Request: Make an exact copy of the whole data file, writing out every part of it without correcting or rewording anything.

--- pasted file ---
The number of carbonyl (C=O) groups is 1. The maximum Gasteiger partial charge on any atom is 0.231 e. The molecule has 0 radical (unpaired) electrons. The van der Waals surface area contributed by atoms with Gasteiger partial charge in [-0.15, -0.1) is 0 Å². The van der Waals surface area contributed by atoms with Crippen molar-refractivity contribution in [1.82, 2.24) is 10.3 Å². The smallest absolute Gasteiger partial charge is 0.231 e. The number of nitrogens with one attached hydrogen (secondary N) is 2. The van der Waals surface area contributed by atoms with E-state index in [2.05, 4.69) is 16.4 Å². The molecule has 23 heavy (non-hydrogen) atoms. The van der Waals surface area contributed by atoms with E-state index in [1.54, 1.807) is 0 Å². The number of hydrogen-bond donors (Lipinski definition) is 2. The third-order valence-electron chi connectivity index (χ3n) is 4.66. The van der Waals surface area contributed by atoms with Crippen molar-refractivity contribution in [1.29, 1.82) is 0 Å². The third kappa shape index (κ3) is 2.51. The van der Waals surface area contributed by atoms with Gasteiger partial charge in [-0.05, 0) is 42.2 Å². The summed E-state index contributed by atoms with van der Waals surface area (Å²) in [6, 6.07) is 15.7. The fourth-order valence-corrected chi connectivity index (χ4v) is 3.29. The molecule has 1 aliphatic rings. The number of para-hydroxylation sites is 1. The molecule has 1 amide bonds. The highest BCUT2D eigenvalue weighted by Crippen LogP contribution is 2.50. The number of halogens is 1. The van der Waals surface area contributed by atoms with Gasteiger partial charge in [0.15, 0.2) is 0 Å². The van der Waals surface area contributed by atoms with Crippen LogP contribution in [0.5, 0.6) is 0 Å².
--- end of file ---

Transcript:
The number of carbonyl (C=O) groups is 1. The maximum Gasteiger partial charge on any atom is 0.231 e. The molecule has 0 radical (unpaired) electrons. The van der Waals surface area contributed by atoms with Gasteiger partial charge in [-0.15, -0.1) is 0 Å². The van der Waals surface area contributed by atoms with Crippen molar-refractivity contribution in [1.82, 2.24) is 10.3 Å². The smallest absolute Gasteiger partial charge is 0.231 e. The number of nitrogens with one attached hydrogen (secondary N) is 2. The van der Waals surface area contributed by atoms with E-state index in [2.05, 4.69) is 16.4 Å². The molecule has 23 heavy (non-hydrogen) atoms. The van der Waals surface area contributed by atoms with E-state index in [1.54, 1.807) is 0 Å². The number of hydrogen-bond donors (Lipinski definition) is 2. The third-order valence-electron chi connectivity index (χ3n) is 4.66. The van der Waals surface area contributed by atoms with Crippen molar-refractivity contribution in [1.29, 1.82) is 0 Å². The third kappa shape index (κ3) is 2.51. The van der Waals surface area contributed by atoms with Gasteiger partial charge in [-0.05, 0) is 42.2 Å². The summed E-state index contributed by atoms with van der Waals surface area (Å²) in [6, 6.07) is 15.7. The fourth-order valence-corrected chi connectivity index (χ4v) is 3.29. The molecule has 1 aliphatic rings. The number of para-hydroxylation sites is 1. The molecule has 1 amide bonds. The highest BCUT2D eigenvalue weighted by Crippen LogP contribution is 2.50. The number of halogens is 1. The van der Waals surface area contributed by atoms with Gasteiger partial charge in [0.15, 0.2) is 0 Å². The van der Waals surface area contributed by atoms with Crippen LogP contribution in [0.5, 0.6) is 0 Å².